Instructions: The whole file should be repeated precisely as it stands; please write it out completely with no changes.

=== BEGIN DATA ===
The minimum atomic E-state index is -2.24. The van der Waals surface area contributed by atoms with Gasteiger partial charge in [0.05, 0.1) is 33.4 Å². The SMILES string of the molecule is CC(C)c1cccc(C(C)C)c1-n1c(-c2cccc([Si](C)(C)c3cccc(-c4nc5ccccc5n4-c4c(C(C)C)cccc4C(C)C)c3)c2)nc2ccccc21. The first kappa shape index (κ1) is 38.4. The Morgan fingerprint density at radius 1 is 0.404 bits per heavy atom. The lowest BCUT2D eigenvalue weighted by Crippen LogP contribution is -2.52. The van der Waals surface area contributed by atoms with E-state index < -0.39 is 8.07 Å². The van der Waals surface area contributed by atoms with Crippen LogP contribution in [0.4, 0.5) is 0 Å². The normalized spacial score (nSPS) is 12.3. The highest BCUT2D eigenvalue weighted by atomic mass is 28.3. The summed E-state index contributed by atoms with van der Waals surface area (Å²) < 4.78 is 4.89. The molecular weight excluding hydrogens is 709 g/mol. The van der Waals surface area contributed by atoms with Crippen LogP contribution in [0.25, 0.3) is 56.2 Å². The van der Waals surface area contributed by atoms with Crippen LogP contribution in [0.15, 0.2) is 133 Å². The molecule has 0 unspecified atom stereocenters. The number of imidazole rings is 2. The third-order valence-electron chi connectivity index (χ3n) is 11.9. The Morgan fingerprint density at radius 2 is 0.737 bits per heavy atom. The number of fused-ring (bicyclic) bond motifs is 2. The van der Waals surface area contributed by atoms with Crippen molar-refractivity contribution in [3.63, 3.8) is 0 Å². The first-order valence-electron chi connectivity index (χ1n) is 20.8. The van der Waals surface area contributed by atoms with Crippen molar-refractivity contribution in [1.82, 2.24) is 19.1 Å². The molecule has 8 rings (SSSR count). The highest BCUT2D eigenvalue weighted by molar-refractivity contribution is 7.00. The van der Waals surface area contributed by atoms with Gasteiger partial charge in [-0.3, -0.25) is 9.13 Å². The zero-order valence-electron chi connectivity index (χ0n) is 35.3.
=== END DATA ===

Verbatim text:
The minimum atomic E-state index is -2.24. The van der Waals surface area contributed by atoms with Gasteiger partial charge in [0.05, 0.1) is 33.4 Å². The SMILES string of the molecule is CC(C)c1cccc(C(C)C)c1-n1c(-c2cccc([Si](C)(C)c3cccc(-c4nc5ccccc5n4-c4c(C(C)C)cccc4C(C)C)c3)c2)nc2ccccc21. The first kappa shape index (κ1) is 38.4. The Morgan fingerprint density at radius 1 is 0.404 bits per heavy atom. The lowest BCUT2D eigenvalue weighted by Crippen LogP contribution is -2.52. The van der Waals surface area contributed by atoms with E-state index < -0.39 is 8.07 Å². The van der Waals surface area contributed by atoms with Crippen LogP contribution in [0.4, 0.5) is 0 Å². The normalized spacial score (nSPS) is 12.3. The highest BCUT2D eigenvalue weighted by atomic mass is 28.3. The summed E-state index contributed by atoms with van der Waals surface area (Å²) < 4.78 is 4.89. The molecular weight excluding hydrogens is 709 g/mol. The van der Waals surface area contributed by atoms with Crippen LogP contribution in [0.25, 0.3) is 56.2 Å². The van der Waals surface area contributed by atoms with Crippen LogP contribution in [0.15, 0.2) is 133 Å². The molecule has 0 unspecified atom stereocenters. The number of imidazole rings is 2. The third-order valence-electron chi connectivity index (χ3n) is 11.9. The Morgan fingerprint density at radius 2 is 0.737 bits per heavy atom. The number of fused-ring (bicyclic) bond motifs is 2. The van der Waals surface area contributed by atoms with Crippen molar-refractivity contribution in [3.63, 3.8) is 0 Å². The first-order valence-electron chi connectivity index (χ1n) is 20.8. The van der Waals surface area contributed by atoms with Crippen molar-refractivity contribution in [1.82, 2.24) is 19.1 Å². The molecule has 8 rings (SSSR count). The highest BCUT2D eigenvalue weighted by molar-refractivity contribution is 7.00. The van der Waals surface area contributed by atoms with Gasteiger partial charge in [-0.3, -0.25) is 9.13 Å². The zero-order valence-electron chi connectivity index (χ0n) is 35.3.